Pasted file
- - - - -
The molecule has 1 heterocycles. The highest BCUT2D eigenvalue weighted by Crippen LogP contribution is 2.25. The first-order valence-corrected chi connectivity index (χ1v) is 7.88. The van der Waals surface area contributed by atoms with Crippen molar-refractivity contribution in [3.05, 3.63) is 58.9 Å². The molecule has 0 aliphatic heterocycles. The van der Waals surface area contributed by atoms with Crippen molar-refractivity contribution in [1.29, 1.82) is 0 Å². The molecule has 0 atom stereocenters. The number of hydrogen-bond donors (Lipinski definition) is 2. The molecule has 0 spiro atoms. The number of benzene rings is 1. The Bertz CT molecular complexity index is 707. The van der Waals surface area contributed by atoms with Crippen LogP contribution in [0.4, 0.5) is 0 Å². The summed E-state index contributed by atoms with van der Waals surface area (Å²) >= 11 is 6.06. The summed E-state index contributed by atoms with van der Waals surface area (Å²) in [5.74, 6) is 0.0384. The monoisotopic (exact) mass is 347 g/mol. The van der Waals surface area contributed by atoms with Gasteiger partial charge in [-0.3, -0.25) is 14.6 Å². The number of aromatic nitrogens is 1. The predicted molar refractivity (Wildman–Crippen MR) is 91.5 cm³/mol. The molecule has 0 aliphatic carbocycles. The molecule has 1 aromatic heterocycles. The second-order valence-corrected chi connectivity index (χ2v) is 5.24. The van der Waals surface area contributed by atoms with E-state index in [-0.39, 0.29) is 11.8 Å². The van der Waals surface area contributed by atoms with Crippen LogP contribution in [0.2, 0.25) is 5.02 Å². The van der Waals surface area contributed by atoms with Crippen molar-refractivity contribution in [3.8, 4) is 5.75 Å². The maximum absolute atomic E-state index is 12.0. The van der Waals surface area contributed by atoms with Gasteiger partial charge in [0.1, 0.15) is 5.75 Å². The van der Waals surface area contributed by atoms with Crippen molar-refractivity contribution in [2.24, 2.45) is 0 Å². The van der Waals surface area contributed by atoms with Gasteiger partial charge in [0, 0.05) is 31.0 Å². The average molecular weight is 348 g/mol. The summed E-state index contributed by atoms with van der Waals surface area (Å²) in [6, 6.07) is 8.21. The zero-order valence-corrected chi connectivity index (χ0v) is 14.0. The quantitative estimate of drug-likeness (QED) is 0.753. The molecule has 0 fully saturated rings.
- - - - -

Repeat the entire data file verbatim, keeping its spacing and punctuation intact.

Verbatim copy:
The molecule has 1 heterocycles. The highest BCUT2D eigenvalue weighted by Crippen LogP contribution is 2.25. The first-order valence-corrected chi connectivity index (χ1v) is 7.88. The van der Waals surface area contributed by atoms with Crippen molar-refractivity contribution in [3.05, 3.63) is 58.9 Å². The molecule has 0 aliphatic heterocycles. The van der Waals surface area contributed by atoms with Crippen molar-refractivity contribution in [1.29, 1.82) is 0 Å². The molecule has 0 atom stereocenters. The number of hydrogen-bond donors (Lipinski definition) is 2. The molecule has 0 spiro atoms. The number of benzene rings is 1. The Bertz CT molecular complexity index is 707. The van der Waals surface area contributed by atoms with Crippen LogP contribution in [0.4, 0.5) is 0 Å². The summed E-state index contributed by atoms with van der Waals surface area (Å²) >= 11 is 6.06. The summed E-state index contributed by atoms with van der Waals surface area (Å²) in [5.74, 6) is 0.0384. The monoisotopic (exact) mass is 347 g/mol. The van der Waals surface area contributed by atoms with Gasteiger partial charge in [-0.3, -0.25) is 14.6 Å². The number of aromatic nitrogens is 1. The predicted molar refractivity (Wildman–Crippen MR) is 91.5 cm³/mol. The molecule has 0 aliphatic carbocycles. The molecule has 1 aromatic heterocycles. The second-order valence-corrected chi connectivity index (χ2v) is 5.24. The van der Waals surface area contributed by atoms with E-state index in [-0.39, 0.29) is 11.8 Å². The van der Waals surface area contributed by atoms with Crippen LogP contribution in [0.2, 0.25) is 5.02 Å². The van der Waals surface area contributed by atoms with Crippen molar-refractivity contribution in [3.8, 4) is 5.75 Å². The maximum absolute atomic E-state index is 12.0. The van der Waals surface area contributed by atoms with Gasteiger partial charge in [0.1, 0.15) is 5.75 Å². The van der Waals surface area contributed by atoms with Crippen molar-refractivity contribution in [2.24, 2.45) is 0 Å². The van der Waals surface area contributed by atoms with Gasteiger partial charge in [0, 0.05) is 31.0 Å². The average molecular weight is 348 g/mol. The summed E-state index contributed by atoms with van der Waals surface area (Å²) in [6, 6.07) is 8.21. The zero-order valence-corrected chi connectivity index (χ0v) is 14.0. The quantitative estimate of drug-likeness (QED) is 0.753. The molecule has 0 fully saturated rings.